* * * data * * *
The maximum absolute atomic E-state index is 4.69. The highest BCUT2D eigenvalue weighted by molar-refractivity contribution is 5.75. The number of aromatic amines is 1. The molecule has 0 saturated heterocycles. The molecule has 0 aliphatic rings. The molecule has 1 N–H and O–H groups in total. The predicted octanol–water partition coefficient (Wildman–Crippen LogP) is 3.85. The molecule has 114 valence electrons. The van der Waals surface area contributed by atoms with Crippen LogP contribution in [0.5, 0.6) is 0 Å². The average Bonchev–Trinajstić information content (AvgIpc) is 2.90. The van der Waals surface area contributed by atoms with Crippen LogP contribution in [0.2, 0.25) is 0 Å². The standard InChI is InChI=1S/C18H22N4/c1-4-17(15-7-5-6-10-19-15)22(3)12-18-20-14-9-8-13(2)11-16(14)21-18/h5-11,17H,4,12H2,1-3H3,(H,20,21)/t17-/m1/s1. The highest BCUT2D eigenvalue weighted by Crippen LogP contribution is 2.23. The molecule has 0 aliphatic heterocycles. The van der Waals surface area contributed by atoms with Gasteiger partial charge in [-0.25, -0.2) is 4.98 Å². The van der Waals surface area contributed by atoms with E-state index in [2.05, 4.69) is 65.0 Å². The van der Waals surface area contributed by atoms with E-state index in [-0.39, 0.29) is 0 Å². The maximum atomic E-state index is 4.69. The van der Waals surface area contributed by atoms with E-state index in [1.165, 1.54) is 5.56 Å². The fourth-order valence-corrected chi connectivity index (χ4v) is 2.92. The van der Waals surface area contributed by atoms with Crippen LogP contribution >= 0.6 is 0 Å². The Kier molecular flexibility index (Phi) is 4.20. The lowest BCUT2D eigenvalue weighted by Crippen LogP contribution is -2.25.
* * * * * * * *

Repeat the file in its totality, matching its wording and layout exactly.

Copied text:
The maximum absolute atomic E-state index is 4.69. The highest BCUT2D eigenvalue weighted by molar-refractivity contribution is 5.75. The number of aromatic amines is 1. The molecule has 0 saturated heterocycles. The molecule has 0 aliphatic rings. The molecule has 1 N–H and O–H groups in total. The predicted octanol–water partition coefficient (Wildman–Crippen LogP) is 3.85. The molecule has 114 valence electrons. The van der Waals surface area contributed by atoms with Crippen LogP contribution in [0.5, 0.6) is 0 Å². The average Bonchev–Trinajstić information content (AvgIpc) is 2.90. The van der Waals surface area contributed by atoms with Crippen LogP contribution in [0.2, 0.25) is 0 Å². The standard InChI is InChI=1S/C18H22N4/c1-4-17(15-7-5-6-10-19-15)22(3)12-18-20-14-9-8-13(2)11-16(14)21-18/h5-11,17H,4,12H2,1-3H3,(H,20,21)/t17-/m1/s1. The highest BCUT2D eigenvalue weighted by Crippen LogP contribution is 2.23. The molecule has 0 aliphatic heterocycles. The van der Waals surface area contributed by atoms with Gasteiger partial charge in [-0.25, -0.2) is 4.98 Å². The van der Waals surface area contributed by atoms with E-state index in [2.05, 4.69) is 65.0 Å². The van der Waals surface area contributed by atoms with E-state index in [-0.39, 0.29) is 0 Å². The maximum atomic E-state index is 4.69. The van der Waals surface area contributed by atoms with E-state index in [1.165, 1.54) is 5.56 Å². The fourth-order valence-corrected chi connectivity index (χ4v) is 2.92. The van der Waals surface area contributed by atoms with Crippen LogP contribution >= 0.6 is 0 Å². The Kier molecular flexibility index (Phi) is 4.20. The lowest BCUT2D eigenvalue weighted by Crippen LogP contribution is -2.25.